ACT UP's 'United in Anger'
Screens at NYC's Quad Cinema
The orchestra section of the Castro Theater was packed for the 11 a.m. screening of "United in Anger" at last month's Frameline film festival in San Francisco. Given the relatively early unspooling on a Tuesday no less, I expected no more than one-hundred in attendance but my expectation was happily exceeded.
"United in Anger" gives an insiders' view of how the AIDS Coalition to Unleash Power came into existence, and accomplished so much to benefit people with AIDS, their families and friends, and individuals at-risk of contracting of HIV. Full disclosure: I am in several sections of the film, so it's impossible to be truly impartial about it.
This documentary captures the rage and fear of so many during the 1980s when infection rates and deaths were soaring, effective treatments were unavailable, President Ronald Reagan wouldn't even say the word AIDS much less treat the epidemic as the medical crisis it was, and too many Americans just didn't give a damn about AIDS, drug users and gay men.
At first, it was painful to watch so many dead friends and activist colleagues at organizing meetings at Manhattan's gay community center, storm federal health agencies and the White House, invade St. Patrick's cathedral because of Catholic clergy undermining public health policies and stage countless pickets and protests. It was quite a weird experience seeing myself on the Castro's big screen, standing on a pew inside St. Patrick's and yelling at the top of my lungs at Archbishop John J. O'Connor, while the entire action received roars of approval from the audience.
As more scenes unfolded, I found the pain gave way to pride and happiness seeing these brave friends fighting for their lives and the lives of others that have to name some of them: Phil Zwickler, Bob Rafsky, Scott Slutsky, Costas Pappas, Ortiz Alderson, Danny Sotomayor, Tom Schultz, Rodger McFarlane, Aldyn McKean, Steve Michael, Jeff Gates, Tony Malliaris and Randy Schneider.
By focusing solely on the membership, and eschewing federal health experts and researchers or Big Pharma representatives, we see how a relative handful of people came together in a scary and deadly time came together and gave themselves the power to effect beneficial changes. No need for those outsiders to render approving comments.
Some of my favorite scenes include Jim Eigo speaking about our advocacy for universal healthcare for all, Heidi Dorow explaining our passion, Bill Bahlman taping the meetings, Alexis Danzig speaking about her father dying of AIDS, Larry Kramer state that politicians and reporters fearing our wrath was a good thing, Matt Ebert expressing his joy having been a member, and Gerri Wells articulating our anger in her Brooklyn accent.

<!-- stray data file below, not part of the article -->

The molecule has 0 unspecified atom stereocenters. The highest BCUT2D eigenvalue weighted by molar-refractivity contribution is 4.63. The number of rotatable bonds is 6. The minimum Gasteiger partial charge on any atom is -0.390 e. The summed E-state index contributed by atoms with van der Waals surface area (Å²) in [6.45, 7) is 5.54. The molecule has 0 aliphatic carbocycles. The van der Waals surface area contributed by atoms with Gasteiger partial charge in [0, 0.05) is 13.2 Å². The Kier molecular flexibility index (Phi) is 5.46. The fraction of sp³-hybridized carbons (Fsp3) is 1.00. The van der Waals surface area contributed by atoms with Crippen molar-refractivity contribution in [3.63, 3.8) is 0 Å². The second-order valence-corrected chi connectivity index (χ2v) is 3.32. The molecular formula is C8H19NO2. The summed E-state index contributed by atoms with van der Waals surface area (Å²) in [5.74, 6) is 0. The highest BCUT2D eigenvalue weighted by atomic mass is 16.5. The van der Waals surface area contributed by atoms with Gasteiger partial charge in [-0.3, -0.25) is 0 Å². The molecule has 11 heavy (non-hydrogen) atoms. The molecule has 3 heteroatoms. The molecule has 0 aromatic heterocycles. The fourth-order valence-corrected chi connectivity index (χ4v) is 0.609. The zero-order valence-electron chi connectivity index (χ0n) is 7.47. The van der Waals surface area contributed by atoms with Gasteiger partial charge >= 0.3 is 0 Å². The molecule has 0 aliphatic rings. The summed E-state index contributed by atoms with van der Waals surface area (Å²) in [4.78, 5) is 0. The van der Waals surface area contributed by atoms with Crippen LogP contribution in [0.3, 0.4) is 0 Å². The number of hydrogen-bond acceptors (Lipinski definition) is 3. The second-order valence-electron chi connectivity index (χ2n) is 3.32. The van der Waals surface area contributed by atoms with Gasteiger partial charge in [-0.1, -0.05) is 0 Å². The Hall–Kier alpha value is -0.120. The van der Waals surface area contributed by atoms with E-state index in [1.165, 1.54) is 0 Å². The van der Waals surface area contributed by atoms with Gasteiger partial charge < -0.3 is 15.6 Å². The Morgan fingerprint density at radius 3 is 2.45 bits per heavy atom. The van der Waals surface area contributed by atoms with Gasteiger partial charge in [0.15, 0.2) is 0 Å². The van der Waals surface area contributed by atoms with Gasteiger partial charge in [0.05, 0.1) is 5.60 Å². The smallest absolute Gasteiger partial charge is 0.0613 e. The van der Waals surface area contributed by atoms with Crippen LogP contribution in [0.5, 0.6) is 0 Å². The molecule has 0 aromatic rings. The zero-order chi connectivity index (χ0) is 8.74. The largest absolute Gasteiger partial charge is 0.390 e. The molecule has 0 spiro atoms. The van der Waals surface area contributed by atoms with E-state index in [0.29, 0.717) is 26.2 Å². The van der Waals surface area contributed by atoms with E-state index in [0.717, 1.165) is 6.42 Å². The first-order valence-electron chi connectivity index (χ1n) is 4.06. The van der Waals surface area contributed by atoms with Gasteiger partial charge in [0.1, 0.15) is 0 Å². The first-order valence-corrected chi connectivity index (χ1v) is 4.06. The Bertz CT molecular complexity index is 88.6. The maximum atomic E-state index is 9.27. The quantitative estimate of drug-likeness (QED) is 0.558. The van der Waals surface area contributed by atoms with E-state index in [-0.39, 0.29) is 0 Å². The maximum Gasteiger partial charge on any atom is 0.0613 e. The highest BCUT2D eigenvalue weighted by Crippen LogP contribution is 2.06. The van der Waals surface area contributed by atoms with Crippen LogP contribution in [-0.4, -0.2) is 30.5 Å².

Primarily about ACT UP/New York's work and leaders, "United in Anger" includes footage of activists from other chapters and at least one of their actions, the Chicago chapter's demonstration against the American Medical Association headquarters. Now that we have two documentaries on the granddaddy of all ACT UP
chapters, this film and "How to Survive a Plague", I hope we soon see
films about the dozens of other chapters that were active domestically
Toward the end of "United in Anger", the half dozen or so political funerals and
processions in Manhattan and Washington, DC, confusingly blend together
in a rush of footage and I speak as someone who was present at several
of the funerals. The film could be edited better to give each funeral
clarity and its proper due.
Director Jim Hubbard and producer Sarah Schulman have created a
fascinating testament, one that gives proper due to the volunteers of
ACT UP and their fearless courage. Hubbard and Schulman present the depth and breadth of the group's membership, a diversity of people that greatly aided the vital democracy of the organization in its heyday that allowed everyone to propose an action or become a leader.
The end credits, which I enthusiastically applauded, pay homage to
hundreds of activists, dead and living, who were members of various chapters or helped make
this film possible. And reading the list of all the ACT UP chapters around the world is a
powerful reminder of how our do-it-yourself accountability approach
spread far and wide, and instilled in LGBT people pride and the desire to liberate ourselves.
"United in Anger" is playing through July 12 at the Quad Cinema in New York City. Click here for showtimes and ticket info. The film is also screening on the gay and documentary festival circuits, and more details about those screenings can be found at the film's web site.